This is definitely out of order anyone who has held a senior post in government should be banned from going to the commercial sector even if that means the state gets stuck with a bigger pension bill has compensation
  17. BigTom

    BigTom Well-Known Member

    One of the ways amazon UK avoids tax is that it doesn't sell anything. It is, legally, a fulfillment/delivery company. Everything is sold by Amazon EU sarl (ignoring the marketplace sellers). Amazon UK delivers the product for Amazon EU sarl (luxembourg I think, Lichtenstein maybe), and charges Amazon EU sarl a very generous price, just about covering the costs of delivery, maybe.
    Setups like this need to be legislated against, in an "if it quacks, it's a duck" kind of way - Amazon UK is clearly an online shop selling stuff, not a delivery company. I don't know how you do this legally. Turnover tax would work (with myriad issues of its own) but as you've said, that's basically VAT, unless you can market it clearly so that it's not a tax on sales but on company income, otherwise prices will just go up to cover it, if companies can market the tax as an increase in VAT.
  18. camouflage

    camouflage Do not read this sentence.

  19. stavros

    stavros Well-Known Member

    I reckon that, in the likely event that anything is done like this, we'll hear lots of "They're being anti-success" from various parties, which the major parties seem to cower away from.
    BigTom likes this.
  20. BigTom

    BigTom Well-Known Member

    It won't happen, none of it will, the companies have too much influence/power, they will continue to be allowed to avoid tax.
  21. BigTom

    BigTom Well-Known Member

    It could be said that the success of the company is best served by paying tax which provides education and healthcare for your workforce, the roads that bring your employees to work, your supplies/products in and out and your customers to your business. And the police, courts, and fire brigade which protect you in various ways. And a load of other things I'm not going to list.
    It could be said that supporting these things without which your business would not be able to function at all would be to the benefit of its members. But not so beneficial to shareholders as fatty dividends, or to owners as debt-leveraged profit payouts set off against future tax owed.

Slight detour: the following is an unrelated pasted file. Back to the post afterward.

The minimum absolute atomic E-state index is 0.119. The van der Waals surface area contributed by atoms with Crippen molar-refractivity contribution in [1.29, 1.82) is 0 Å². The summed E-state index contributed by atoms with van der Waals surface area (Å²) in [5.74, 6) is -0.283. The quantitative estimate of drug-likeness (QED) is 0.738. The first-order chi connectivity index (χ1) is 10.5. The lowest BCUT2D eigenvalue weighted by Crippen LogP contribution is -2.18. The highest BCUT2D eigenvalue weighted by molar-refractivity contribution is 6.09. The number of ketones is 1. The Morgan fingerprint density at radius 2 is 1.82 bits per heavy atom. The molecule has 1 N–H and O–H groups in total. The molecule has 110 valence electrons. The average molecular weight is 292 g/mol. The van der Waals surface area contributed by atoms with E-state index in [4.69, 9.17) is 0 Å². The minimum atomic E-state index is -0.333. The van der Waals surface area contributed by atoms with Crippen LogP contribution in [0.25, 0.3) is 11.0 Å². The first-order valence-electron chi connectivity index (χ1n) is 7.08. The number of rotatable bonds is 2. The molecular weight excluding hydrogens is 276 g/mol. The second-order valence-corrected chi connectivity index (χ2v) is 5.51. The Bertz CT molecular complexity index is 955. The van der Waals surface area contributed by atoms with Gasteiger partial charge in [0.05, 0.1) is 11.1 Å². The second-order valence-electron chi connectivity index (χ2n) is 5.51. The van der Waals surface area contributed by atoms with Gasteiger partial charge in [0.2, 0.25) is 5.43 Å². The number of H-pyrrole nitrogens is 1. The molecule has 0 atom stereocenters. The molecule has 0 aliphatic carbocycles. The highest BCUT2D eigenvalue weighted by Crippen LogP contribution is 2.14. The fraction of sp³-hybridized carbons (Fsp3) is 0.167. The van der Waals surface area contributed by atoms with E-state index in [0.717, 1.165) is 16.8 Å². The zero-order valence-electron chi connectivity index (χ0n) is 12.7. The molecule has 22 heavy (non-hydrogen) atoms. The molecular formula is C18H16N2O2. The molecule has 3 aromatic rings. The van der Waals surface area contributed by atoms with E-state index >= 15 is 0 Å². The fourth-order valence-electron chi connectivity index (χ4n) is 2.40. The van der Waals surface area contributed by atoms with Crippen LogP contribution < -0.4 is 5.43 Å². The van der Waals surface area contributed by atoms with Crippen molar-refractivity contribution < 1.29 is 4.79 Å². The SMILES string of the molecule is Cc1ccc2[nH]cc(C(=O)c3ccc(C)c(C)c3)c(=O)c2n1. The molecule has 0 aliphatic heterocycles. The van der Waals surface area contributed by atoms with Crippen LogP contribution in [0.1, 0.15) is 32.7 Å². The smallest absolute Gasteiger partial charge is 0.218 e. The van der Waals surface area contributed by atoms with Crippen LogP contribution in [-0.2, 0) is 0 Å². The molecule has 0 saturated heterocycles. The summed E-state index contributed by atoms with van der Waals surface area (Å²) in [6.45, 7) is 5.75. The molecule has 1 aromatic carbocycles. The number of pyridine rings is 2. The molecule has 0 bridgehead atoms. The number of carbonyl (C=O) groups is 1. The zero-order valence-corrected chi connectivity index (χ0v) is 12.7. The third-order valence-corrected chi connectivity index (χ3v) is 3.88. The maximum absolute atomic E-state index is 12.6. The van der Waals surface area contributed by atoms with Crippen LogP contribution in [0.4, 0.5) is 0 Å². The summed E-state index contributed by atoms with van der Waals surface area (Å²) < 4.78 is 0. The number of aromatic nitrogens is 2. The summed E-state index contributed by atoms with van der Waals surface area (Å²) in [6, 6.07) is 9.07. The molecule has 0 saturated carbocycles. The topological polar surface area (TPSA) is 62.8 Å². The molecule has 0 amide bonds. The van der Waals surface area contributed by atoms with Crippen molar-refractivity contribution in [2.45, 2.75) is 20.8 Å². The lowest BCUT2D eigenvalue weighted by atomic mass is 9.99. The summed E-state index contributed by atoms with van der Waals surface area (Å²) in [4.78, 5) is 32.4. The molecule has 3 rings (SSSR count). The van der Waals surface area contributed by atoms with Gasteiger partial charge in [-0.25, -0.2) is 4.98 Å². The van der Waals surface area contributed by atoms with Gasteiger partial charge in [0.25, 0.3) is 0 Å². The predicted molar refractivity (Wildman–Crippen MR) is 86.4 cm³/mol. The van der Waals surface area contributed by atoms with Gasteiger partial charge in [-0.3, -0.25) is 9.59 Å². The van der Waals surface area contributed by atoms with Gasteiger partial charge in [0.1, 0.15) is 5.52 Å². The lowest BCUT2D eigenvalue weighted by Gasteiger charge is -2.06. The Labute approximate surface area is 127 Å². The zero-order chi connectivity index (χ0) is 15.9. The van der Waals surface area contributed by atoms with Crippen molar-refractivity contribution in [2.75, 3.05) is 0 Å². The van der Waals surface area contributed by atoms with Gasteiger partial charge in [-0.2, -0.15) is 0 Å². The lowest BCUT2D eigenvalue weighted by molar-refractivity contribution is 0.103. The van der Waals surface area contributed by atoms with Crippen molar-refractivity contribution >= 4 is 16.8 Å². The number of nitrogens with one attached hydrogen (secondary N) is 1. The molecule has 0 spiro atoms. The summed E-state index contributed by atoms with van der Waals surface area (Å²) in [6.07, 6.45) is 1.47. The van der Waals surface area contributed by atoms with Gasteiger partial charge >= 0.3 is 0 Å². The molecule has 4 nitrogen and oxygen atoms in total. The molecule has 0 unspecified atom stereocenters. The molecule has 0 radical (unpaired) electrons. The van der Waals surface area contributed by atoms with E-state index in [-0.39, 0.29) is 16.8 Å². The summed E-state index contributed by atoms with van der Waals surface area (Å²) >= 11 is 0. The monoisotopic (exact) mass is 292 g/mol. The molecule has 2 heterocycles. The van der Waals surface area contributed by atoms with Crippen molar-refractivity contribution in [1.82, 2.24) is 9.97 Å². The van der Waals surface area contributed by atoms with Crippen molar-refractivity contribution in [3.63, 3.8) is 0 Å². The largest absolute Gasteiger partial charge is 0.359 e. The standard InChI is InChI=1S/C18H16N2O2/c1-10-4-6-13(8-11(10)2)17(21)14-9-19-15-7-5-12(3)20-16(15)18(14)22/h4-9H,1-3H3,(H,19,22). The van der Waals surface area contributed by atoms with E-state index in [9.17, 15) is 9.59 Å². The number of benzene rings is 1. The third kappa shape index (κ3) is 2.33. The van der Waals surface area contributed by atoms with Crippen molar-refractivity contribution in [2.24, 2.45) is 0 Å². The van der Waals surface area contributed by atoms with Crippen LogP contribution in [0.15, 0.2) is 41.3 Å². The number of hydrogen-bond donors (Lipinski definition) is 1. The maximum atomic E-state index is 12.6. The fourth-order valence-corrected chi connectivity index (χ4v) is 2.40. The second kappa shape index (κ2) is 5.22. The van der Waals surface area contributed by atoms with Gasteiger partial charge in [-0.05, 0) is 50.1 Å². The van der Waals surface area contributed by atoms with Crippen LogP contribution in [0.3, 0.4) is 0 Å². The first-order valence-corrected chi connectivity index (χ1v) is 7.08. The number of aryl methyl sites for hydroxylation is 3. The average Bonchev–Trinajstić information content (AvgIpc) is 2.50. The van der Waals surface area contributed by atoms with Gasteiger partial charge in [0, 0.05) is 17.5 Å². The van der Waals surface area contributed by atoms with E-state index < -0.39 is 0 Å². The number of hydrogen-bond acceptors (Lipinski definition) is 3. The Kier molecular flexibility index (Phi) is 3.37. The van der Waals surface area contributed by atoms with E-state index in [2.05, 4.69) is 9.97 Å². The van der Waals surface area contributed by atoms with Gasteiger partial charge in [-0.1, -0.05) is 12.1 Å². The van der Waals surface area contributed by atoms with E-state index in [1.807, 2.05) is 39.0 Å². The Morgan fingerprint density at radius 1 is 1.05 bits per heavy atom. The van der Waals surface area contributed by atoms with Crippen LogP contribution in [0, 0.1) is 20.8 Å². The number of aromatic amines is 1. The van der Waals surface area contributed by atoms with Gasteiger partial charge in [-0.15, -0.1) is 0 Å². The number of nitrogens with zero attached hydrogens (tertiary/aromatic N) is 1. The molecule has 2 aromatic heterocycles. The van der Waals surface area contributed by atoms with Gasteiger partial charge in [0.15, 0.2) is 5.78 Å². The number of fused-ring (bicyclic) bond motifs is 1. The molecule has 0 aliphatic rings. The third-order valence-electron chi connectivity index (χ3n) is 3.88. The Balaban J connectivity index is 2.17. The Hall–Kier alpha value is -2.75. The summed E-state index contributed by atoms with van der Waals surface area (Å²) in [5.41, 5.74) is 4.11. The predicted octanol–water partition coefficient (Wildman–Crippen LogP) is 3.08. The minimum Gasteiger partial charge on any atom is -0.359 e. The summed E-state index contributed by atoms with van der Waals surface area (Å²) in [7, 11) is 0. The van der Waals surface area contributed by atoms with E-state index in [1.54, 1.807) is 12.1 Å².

It won't be said though, not by anyone talking about legal duties to shareholders anyway.
    andysays likes this.
  22. bestkeptsecret

    bestkeptsecret OCP Cyborg

    Only to the point where it doesn't make you uncompetitive with those who are mitigating their tax liabilities. You can't expect businesses to take the lead on this. Government needs to reform the tax system. We shouldn't be giving the government a free pass while we chastise the business community.
  23. andysays

    andysays Defiantly non-premium member

    Not sure anyone here is seriously suggesting "giving the government a free pass"
    BigTom likes this.
  24. BigTom

    BigTom Well-Known Member

    Like andysays err says nobody is suggesting giving govt a free pass but we should not let it be acceptable for businesses to push the rules as much as possible, like that's ok because they've told us that's the rules of the game, when it doesn't need to be. Whatever govt. does (and it'll do fuck all because businesses won't let it) businesses will push those rules unless they feel it is socially unacceptable to do so.
  25. How though? Scrap business taxes for all companies, not just for the big boys as it currently is, would be one idea.
  26. bestkeptsecret

    bestkeptsecret OCP Cyborg

    Well as part of completely reworking the tax system, one idea would be to introduce a business purchase tax (BPT). This would apply to all purchases made by a business. This would negate advantages gained by inflating cost of sales figures in relation to 'buying in' goods and services from an offshore parent company to reduce UK profits to reduce UK corporation tax liabilities. This would allow for a much lower corporation tax, putting all businesses that are UK based on a level playing field with those who use global structures and offshore tax havens. As part of this you could also reform VAT completely so it becomes a tax that is only paid on purchases by individuals.
    weltweit likes this.